A. Internal benchmarking. A full baseline can, by itself, be used to evaluate outliers and find discrepancies within the existing data, which can lead to considerable savings. A multinational chemical company used this approach to compare the inbound-freight costs of two materials with identical lanes and comparable logistic requirements. It found that one material was more than 20 percent costlier than the other—and with the same supplier. The discrepancy was quickly rectified in favor of the chemical company.
A European specialty chemical player used internal benchmarking to identify that it paid one supplier almost the same cost for two routes of disparate complexity. It calculated that the true cost of the simpler lane—which was one of its lanes with the highest spend—was only around half that of the more complex one.
While a lane-by-lane comparison is useful for revealing quick wins and easy fixes, the newly created benchmarking dataset can also be employed on a larger scale to help define target costs and get a feeling for standard logistic prices. A global chemical player used its baseline data, which had more than 2,000 lanes, to create an internal benchmarking tool. This tool enabled buyers to select key parameters—such as region, distance, and transport type—and get an immediate overview of both average cost and the overall cost range.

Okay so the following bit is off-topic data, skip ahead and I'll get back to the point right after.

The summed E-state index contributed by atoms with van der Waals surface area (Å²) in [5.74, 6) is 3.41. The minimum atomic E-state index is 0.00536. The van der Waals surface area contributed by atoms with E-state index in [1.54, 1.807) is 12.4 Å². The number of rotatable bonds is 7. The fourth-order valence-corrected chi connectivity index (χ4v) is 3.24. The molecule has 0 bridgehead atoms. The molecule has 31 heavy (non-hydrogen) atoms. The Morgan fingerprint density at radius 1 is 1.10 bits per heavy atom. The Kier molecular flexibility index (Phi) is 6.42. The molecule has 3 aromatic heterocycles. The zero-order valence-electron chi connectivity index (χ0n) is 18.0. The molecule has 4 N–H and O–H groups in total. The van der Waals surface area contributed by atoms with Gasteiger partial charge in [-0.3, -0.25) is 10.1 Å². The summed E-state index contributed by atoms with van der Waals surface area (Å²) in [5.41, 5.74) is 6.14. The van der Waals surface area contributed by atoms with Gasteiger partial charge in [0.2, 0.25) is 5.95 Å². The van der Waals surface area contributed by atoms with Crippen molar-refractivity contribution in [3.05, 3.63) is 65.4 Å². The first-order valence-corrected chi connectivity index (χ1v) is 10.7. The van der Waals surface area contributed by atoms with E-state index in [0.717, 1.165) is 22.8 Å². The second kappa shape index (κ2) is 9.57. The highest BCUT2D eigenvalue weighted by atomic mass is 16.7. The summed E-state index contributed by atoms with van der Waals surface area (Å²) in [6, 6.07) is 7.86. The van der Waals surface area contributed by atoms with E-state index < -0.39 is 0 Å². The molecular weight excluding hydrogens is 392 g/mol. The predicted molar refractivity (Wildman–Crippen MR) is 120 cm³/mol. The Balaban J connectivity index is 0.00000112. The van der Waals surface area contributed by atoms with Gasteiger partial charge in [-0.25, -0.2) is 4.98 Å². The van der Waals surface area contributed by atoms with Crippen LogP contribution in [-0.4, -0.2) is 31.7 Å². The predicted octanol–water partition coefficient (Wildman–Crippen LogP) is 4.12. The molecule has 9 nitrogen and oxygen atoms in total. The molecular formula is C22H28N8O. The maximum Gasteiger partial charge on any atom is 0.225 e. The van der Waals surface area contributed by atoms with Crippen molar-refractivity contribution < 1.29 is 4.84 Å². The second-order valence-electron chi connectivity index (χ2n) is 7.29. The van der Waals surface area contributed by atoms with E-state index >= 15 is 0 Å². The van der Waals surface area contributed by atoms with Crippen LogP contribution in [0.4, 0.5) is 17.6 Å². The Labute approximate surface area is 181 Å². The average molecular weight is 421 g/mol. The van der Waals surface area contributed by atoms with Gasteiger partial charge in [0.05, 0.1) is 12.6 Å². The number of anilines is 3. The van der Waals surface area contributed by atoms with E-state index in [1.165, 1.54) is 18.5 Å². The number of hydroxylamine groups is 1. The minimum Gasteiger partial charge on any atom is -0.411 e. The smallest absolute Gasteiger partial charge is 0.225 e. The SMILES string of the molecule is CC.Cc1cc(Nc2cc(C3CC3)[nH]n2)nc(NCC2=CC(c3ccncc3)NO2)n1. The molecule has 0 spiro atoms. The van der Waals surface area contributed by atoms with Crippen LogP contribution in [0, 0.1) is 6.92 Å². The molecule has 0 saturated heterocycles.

A second company used its benchmarking database as the back end for a live dashboard, which was accessible by all buyers and updated with the most recent quotes in real time. Quotes could then be compared with appropriately filtered benchmarks.
B. Cleansheet analysis. Cleansheet models calculate what freight services should cost on a lane-by-lane basis, and they therefore offer a useful benchmark. The database behind these cleansheet models takes into account costs that are specific to individual materials, countries, and lanes, allowing for specific cost calculation. The resulting “should cost” estimates are broken down into their constituent parts, such as fuel, labor, and backhaul (Exhibit 3). This enables buyers to have detailed, informed conversations with material suppliers and freight companies and to identify and tackle discrepancies between their cleansheet analysis and their cost baseline.